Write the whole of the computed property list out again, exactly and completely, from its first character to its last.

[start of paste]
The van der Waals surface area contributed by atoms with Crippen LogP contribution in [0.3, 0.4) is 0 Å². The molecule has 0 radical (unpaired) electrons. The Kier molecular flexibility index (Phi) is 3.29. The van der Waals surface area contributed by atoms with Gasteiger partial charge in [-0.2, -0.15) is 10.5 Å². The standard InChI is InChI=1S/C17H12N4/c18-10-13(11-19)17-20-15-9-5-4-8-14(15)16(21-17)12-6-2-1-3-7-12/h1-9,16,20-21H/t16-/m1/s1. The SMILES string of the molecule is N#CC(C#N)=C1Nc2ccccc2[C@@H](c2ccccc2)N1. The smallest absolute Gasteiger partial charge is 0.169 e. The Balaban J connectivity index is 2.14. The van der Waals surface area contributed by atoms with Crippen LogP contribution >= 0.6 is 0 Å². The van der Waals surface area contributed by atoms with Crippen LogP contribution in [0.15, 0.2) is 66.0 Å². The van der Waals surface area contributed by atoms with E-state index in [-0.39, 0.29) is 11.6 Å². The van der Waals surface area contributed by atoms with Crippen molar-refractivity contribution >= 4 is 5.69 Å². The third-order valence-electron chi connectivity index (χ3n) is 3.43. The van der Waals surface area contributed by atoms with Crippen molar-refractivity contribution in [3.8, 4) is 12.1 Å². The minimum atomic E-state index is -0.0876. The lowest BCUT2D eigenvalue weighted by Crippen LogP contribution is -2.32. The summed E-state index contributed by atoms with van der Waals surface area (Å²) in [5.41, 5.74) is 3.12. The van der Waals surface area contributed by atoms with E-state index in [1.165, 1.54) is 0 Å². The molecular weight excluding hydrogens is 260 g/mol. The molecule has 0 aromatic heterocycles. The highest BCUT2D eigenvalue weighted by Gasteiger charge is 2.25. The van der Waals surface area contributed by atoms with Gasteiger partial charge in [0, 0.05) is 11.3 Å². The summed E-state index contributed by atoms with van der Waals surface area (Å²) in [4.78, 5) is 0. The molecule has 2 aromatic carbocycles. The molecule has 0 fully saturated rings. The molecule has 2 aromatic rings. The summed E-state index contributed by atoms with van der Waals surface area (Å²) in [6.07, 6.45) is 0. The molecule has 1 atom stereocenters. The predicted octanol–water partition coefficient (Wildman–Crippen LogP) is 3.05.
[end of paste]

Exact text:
The van der Waals surface area contributed by atoms with Crippen LogP contribution in [0.3, 0.4) is 0 Å². The molecule has 0 radical (unpaired) electrons. The Kier molecular flexibility index (Phi) is 3.29. The van der Waals surface area contributed by atoms with Gasteiger partial charge in [-0.2, -0.15) is 10.5 Å². The standard InChI is InChI=1S/C17H12N4/c18-10-13(11-19)17-20-15-9-5-4-8-14(15)16(21-17)12-6-2-1-3-7-12/h1-9,16,20-21H/t16-/m1/s1. The SMILES string of the molecule is N#CC(C#N)=C1Nc2ccccc2[C@@H](c2ccccc2)N1. The smallest absolute Gasteiger partial charge is 0.169 e. The Balaban J connectivity index is 2.14. The van der Waals surface area contributed by atoms with Crippen LogP contribution >= 0.6 is 0 Å². The van der Waals surface area contributed by atoms with Crippen LogP contribution in [0.15, 0.2) is 66.0 Å². The van der Waals surface area contributed by atoms with E-state index in [-0.39, 0.29) is 11.6 Å². The van der Waals surface area contributed by atoms with Crippen molar-refractivity contribution >= 4 is 5.69 Å². The third-order valence-electron chi connectivity index (χ3n) is 3.43. The van der Waals surface area contributed by atoms with Crippen molar-refractivity contribution in [3.8, 4) is 12.1 Å². The minimum atomic E-state index is -0.0876. The lowest BCUT2D eigenvalue weighted by Crippen LogP contribution is -2.32. The summed E-state index contributed by atoms with van der Waals surface area (Å²) in [5.41, 5.74) is 3.12. The van der Waals surface area contributed by atoms with E-state index in [1.165, 1.54) is 0 Å². The molecular weight excluding hydrogens is 260 g/mol. The molecule has 0 aromatic heterocycles. The highest BCUT2D eigenvalue weighted by Gasteiger charge is 2.25. The van der Waals surface area contributed by atoms with Gasteiger partial charge in [0, 0.05) is 11.3 Å². The summed E-state index contributed by atoms with van der Waals surface area (Å²) in [4.78, 5) is 0. The molecule has 2 aromatic carbocycles. The molecule has 0 fully saturated rings. The molecule has 2 aromatic rings. The summed E-state index contributed by atoms with van der Waals surface area (Å²) in [6.07, 6.45) is 0. The molecule has 1 atom stereocenters. The predicted octanol–water partition coefficient (Wildman–Crippen LogP) is 3.05.